I’d like to point out that Linked Clones deliver a similar type of transparency via software. For the sake of this post I’d like to table the technical comparison of IO sharing via software and storage arrays for a later post. Fair enough?

Traditional Use Case #2 – Oracle Databases

In this example we begin with a classic Oracle database environment, one that includes a production database along with replicas of the production database, which are used for development and quality assurance.

These replicas can be simple copies of the original database files or they can be array-based copies such as business continuance volumes or snap clones. With all of these duplication technologies the array process the I/O requests from each host as an isolated request.

In this example you will notice each I/O request for by the database and/or the logs is served by an I/O request in both the disk and cache. The ratio of host I/O requests to storage I/O processed is 1:1.

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TSCS Use Case #2 – Oracle Databases

By moving the Oracle production, development, and QA instances to NetApp the environment can provide instant copies or updates to the dev & QA systems by leveraging NetApp’s FlexClone technology; however, as these distinct database instances share a common source any page request or table lookup made by any one of the instances pre-fetch the cache for the same request made by any of the other instances.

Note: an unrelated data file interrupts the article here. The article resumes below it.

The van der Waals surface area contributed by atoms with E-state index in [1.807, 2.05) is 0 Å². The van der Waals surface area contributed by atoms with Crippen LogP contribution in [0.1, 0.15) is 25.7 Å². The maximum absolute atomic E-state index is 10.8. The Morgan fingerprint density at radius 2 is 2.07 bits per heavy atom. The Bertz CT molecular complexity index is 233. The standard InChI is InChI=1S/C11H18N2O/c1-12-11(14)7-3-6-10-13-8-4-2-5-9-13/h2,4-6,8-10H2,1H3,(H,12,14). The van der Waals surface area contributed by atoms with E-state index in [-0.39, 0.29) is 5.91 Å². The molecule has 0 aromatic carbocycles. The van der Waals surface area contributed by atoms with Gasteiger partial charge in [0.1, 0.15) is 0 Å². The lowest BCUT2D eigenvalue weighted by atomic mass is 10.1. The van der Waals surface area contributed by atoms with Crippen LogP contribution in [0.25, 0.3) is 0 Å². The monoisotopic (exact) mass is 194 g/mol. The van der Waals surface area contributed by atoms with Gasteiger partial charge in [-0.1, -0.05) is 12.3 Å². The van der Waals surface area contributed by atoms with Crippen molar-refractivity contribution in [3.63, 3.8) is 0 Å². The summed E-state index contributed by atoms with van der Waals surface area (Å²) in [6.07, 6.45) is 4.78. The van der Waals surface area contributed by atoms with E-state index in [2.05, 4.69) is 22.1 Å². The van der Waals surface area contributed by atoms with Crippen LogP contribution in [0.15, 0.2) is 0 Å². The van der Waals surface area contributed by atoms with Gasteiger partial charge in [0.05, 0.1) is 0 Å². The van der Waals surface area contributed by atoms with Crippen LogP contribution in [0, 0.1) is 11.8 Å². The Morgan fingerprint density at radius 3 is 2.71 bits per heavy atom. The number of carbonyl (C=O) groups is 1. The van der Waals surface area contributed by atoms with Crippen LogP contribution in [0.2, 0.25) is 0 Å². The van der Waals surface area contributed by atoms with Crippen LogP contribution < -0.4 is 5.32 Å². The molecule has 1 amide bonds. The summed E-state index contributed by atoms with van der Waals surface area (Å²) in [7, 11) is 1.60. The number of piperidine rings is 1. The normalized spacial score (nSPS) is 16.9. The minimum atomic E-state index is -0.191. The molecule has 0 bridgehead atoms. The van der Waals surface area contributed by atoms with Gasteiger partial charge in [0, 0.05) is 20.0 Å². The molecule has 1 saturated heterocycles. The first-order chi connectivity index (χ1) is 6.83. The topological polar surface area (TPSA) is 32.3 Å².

Each instance of Oracle receives a performance gain while simultaneously reducing the total disk IO requests. This is only possible by achieving shared cache transparency.

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You probably noticed that the log files for each instance are not taking advantage of TSCS. The reason is that these files are not sharing common blocks of data and as such are not requests shared block, and are cached in the traditional manner.

TSCS Use Case #3 – Exchange Mailbox Servers